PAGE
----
It’s not at all the same as overdosing on a recreational drug, for example, where your health is severely impacted, even to the point of death.
According to the National Institute of Health the average adult needs 2.4 micrograms of vitamin B12 per day to maintain healthy levels. Just to show how much you can take without adverse effects, Nature Made sells B12 supplements that go up to 3000 micrograms per pill!
Our bodies can easily process, distribute, and remove any excess nutrients. Vitamin B12 is water soluble, meaning it dissolves in water.
If you ingest more than is healthy for you, your body simply processes the extra nutrients and flushes them out when you use the bathroom.
So where does the concept of breaking out due to taking too much B12 come from? There are a few reasons that this may happen.
In this study UCLA researchers found that too much B12 does have an impact on the bacteria that lead to acne breakouts, propionibacterium acnes (or p. acnes). We all have this bacteria on our skin, and only when it is irritated does it lead to breakouts.
When taken in high doses, B12 can disturb p. acnes and the result is a pimply face. This level of dosage is only possibly when B12 is administered through medical injections.
According to facingacne.com “The good news about vitamin B12 excess and acne is that the blemishes go away about two weeks after the last B12 injection, even if you do not do anything to treat them.”
Since this treatment is only given to those with severe B12 deficiency or other health needs, you don’t need to worry about taking too much B12 if you take a daily pill.
B12 is found in a lot of food products in today’s world. Many animal meats, seafood, and dairy products contain it in addition to synthetic B12 added to cereals and other foods.
For the average person, getting enough B12 is fairly easy. Still, there are other factors that can lead to a B12 deficiency.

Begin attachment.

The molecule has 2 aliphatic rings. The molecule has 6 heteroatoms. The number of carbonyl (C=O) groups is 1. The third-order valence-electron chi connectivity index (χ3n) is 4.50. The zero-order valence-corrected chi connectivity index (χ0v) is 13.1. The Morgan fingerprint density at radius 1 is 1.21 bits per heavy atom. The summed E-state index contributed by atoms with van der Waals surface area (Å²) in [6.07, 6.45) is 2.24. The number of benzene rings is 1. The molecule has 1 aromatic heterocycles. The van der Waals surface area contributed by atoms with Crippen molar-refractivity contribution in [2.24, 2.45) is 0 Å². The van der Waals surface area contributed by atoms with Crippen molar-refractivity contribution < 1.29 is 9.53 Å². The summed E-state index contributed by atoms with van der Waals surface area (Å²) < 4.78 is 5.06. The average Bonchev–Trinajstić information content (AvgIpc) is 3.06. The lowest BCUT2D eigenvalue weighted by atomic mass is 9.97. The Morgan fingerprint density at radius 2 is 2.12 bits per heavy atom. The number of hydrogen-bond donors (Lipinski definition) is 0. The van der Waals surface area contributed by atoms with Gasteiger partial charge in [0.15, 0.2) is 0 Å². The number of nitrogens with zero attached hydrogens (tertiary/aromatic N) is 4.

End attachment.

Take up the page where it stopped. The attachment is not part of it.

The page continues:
Vegans who follow a strict diet that contains no animal products have to get B12 from other sources. Supplemented foods and B12 pills are great alternate ways to get nutrients.
If you’ve had a gastrointestinal surgery or illness you may be at risk for B12 deficiency.
Some people may not have access to the foods or supplements they need to maintain healthy B12 levels due to the state of their lifestyle or livelihood. For example, people from developing countries have a higher risk of having a B12 deficiency than people living in a first world country.
B12 deficiency is characterized by “tiredness, weakness, constipation, loss of appetite, weight loss, and…nerve problems” to name a few symptoms listed by the National Institute of Health. It’s unlikely that being deficient in B12 will cause acne, but being deficient in other members of the B vitamin family can cause acne, particularly vitamin B5.
How We Get B12
Most people get enough B12 through their daily diet. Actually, they may get much more than they need. The amount of B12 necessary increases as a person grows, or is a pregnant or nursing mom. Here’s a handy calculation chart to see how much B12 you should be taking from the National Institute of Health.
Children 9-13 years old should take 1.8 micrograms per day (mcg)